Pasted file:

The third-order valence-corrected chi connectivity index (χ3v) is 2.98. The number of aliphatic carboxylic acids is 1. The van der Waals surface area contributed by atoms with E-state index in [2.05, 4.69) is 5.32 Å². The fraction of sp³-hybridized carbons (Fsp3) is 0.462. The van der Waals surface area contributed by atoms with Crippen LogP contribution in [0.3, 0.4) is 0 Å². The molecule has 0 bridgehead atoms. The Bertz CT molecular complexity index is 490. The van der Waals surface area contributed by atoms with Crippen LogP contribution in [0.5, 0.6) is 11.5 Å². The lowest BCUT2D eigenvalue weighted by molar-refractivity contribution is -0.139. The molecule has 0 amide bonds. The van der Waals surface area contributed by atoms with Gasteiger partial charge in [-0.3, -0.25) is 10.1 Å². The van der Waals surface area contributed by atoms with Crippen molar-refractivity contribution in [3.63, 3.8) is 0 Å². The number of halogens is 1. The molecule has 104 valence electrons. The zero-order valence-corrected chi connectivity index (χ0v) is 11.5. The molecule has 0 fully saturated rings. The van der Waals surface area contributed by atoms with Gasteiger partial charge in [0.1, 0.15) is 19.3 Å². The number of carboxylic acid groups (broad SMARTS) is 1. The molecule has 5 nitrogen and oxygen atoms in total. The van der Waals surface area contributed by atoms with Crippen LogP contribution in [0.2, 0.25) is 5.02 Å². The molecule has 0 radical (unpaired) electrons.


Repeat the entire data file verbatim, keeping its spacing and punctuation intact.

The third-order valence-corrected chi connectivity index (χ3v) is 2.98. The number of aliphatic carboxylic acids is 1. The van der Waals surface area contributed by atoms with E-state index in [2.05, 4.69) is 5.32 Å². The fraction of sp³-hybridized carbons (Fsp3) is 0.462. The van der Waals surface area contributed by atoms with Crippen LogP contribution in [0.3, 0.4) is 0 Å². The molecule has 0 bridgehead atoms. The Bertz CT molecular complexity index is 490. The van der Waals surface area contributed by atoms with Crippen LogP contribution in [0.5, 0.6) is 11.5 Å². The lowest BCUT2D eigenvalue weighted by molar-refractivity contribution is -0.139. The molecule has 0 amide bonds. The van der Waals surface area contributed by atoms with Gasteiger partial charge in [-0.3, -0.25) is 10.1 Å². The van der Waals surface area contributed by atoms with Crippen molar-refractivity contribution in [3.63, 3.8) is 0 Å². The number of halogens is 1. The molecule has 104 valence electrons. The zero-order valence-corrected chi connectivity index (χ0v) is 11.5. The molecule has 0 fully saturated rings. The van der Waals surface area contributed by atoms with Gasteiger partial charge in [0.1, 0.15) is 19.3 Å². The number of carboxylic acid groups (broad SMARTS) is 1. The molecule has 5 nitrogen and oxygen atoms in total. The van der Waals surface area contributed by atoms with Crippen LogP contribution in [0.2, 0.25) is 5.02 Å². The molecule has 0 radical (unpaired) electrons.